Sunday, September 14, 2008

Autumn Asks: Have you heard of the Mid-Autumn Festival

Mid Autumn Festival. Click to send E-card to your friends.How about a little cultural lesson today? Now, I'm not an expert on this subject, it is a learned cultural custom from China. If I get it wrong, please feel free to let me know! Most of my info comes from the internet and word of mouth from other adoptive I could be way off! LOL! This year the Mid-Autumn Festival falls on September 14th.

The festival is the second most important festival to the Spring Festival (Chinese New Year) to Chinese people. Every year, when the festival comes people go home from every corner of the world to meet their family and have dinner with them. It is sort of like America's Thanksgiving.
In China, the full moon is a symbol of peace and prosperity of the whole family.

Mid Autumn Festival has a history of 2000 years. The main celebrations consist of appreciating the moon, eating moon cakes together and Making Chinese Mid-Autumn Lanterns.

Here are some legendary stories for the Moon Festival.
Chang'e and the moon cakes - Mid autumn festival

The Legend of Chang Er

The date of this story is around 2170 B.C. The earth once had ten suns circling over it, each took its turn to illuminate to the earth. But one day all ten suns appeared together, scorching the earth with their heat. The earth was saved by a strong and tyrannical archer Hou Yi. He succeeded in shooting down nine of the suns. One day, Hou Yi stole the elixir of life from a goddess. However his beautiful wife Chang Er drank the elixir of life in order to save the people from her husband's tyrannical rule. After drinking it, she found herself floating and flew to the moon. Hou Yi loved his divinely beautiful wife so much, he didn't shoot down the moon.

2) The Man - Wu Kang

Wu Kang was a shiftless fellow who changed apprenticeships all the time. One day he decided that he wanted to be an immortal. Wu Kang then went to live in the mountains where he importuned an immortal to teach him. First the immortal taught him about the herbs used to cure sickness, but after three days his characteristic restlessness returned and he asked the immortal to teach him something else. So the immortal to teach him chess, but after a short while Wu Kang's enthusiasm again waned. Then Wu Kang was given the books of immortality to study. Of course, Wu Kang became bored within a few days, and asked if they could travel to some new and exciting place. Angered with Wu Kang's impatience, the master banished Wu Kang to the Moon Palace telling him that he must cut down a huge cassia tree before he could return to earth. Though Wu Kang chopped day and night, the magical tree restored itself with each blow, and thus he is up there chopping still.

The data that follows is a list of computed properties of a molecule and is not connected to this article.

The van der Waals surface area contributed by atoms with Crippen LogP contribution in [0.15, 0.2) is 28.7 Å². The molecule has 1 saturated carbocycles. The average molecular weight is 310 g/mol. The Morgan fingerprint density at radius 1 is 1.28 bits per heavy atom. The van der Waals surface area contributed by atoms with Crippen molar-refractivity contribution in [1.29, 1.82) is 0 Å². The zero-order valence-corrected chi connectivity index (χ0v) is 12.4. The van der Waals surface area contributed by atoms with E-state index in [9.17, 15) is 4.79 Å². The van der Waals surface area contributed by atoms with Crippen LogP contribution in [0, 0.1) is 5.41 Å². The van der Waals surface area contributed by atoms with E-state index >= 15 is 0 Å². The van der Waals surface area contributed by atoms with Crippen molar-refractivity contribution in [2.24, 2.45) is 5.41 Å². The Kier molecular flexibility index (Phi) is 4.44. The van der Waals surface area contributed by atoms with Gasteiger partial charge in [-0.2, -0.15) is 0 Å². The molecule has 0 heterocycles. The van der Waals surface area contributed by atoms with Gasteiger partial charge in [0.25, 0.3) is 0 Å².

3) The Hare - Jade Rabbit

In this legend, three fairy sages transformed themselves into pitiful old men and begged for something to eat from a fox, a monkey and a rabbit. The fox and the monkey both had food to give to the old men, but the rabbit, empty-handed, offered his own flesh instead, jumping into a blazing fire to cook himself. The sages were so touched by the rabbit's sacrifice that they let him live in the Moon Palace where he became the "Jade Rabbit."

4) The Cake - Moon Cake

During the Yuan dynasty (A.D.1280-1368) China was ruled by the Mongolian people. Leaders from the preceding Sung dynasty (A.D.960-1280) were unhappy at submitting to foreign rule, and set how to coordinate the rebellion without it being discovered. The leaders of the rebellion, knowing that the Moon Festival was drawing near, ordered the making of special cakes. Backed into each moon cake was a message with the outline of the attack. On the night of the Moon Festival, the rebels successfully attacked and overthrew the government. What followed was the establishment of the Ming dynasty (A.D. 1368-1644). Today, moon cakes are eaten to commemorate this legend.

By Chinese Fortune-Telling Calendar

Traditional foods for a Chinese Mid-Autumn feast are red — for good luck. Lobster and salmon are particular favorites along with apples, pomegranates, roasted peanuts, pomelo, chestnuts, fatt koh (sponge cakes) and moon cakes.

The Austin FCC (Families with Children From China) will be hosting their Autumn Moon Festival at the Austin Childrens Museum on September 28th. I hope our family is able to make the drive and attend. One of my only complaints about our community here is the lack of cultural activities available.

My next big thing will be to try and make moon cakes at home. So far I have not done so as I cannot find the ingredients for the center here in this town. And, I'm a little intimidated to try a recipe with ingredients I am so unfamiliar with. So if you have a recipe, please pass it on!

1 comment:

  1. I have never heard of it before.

    But I miss chinese pastry in San Francisco more than I can say. Lotus bean buns, Red bean buns, these little coconut things, ooooooooooo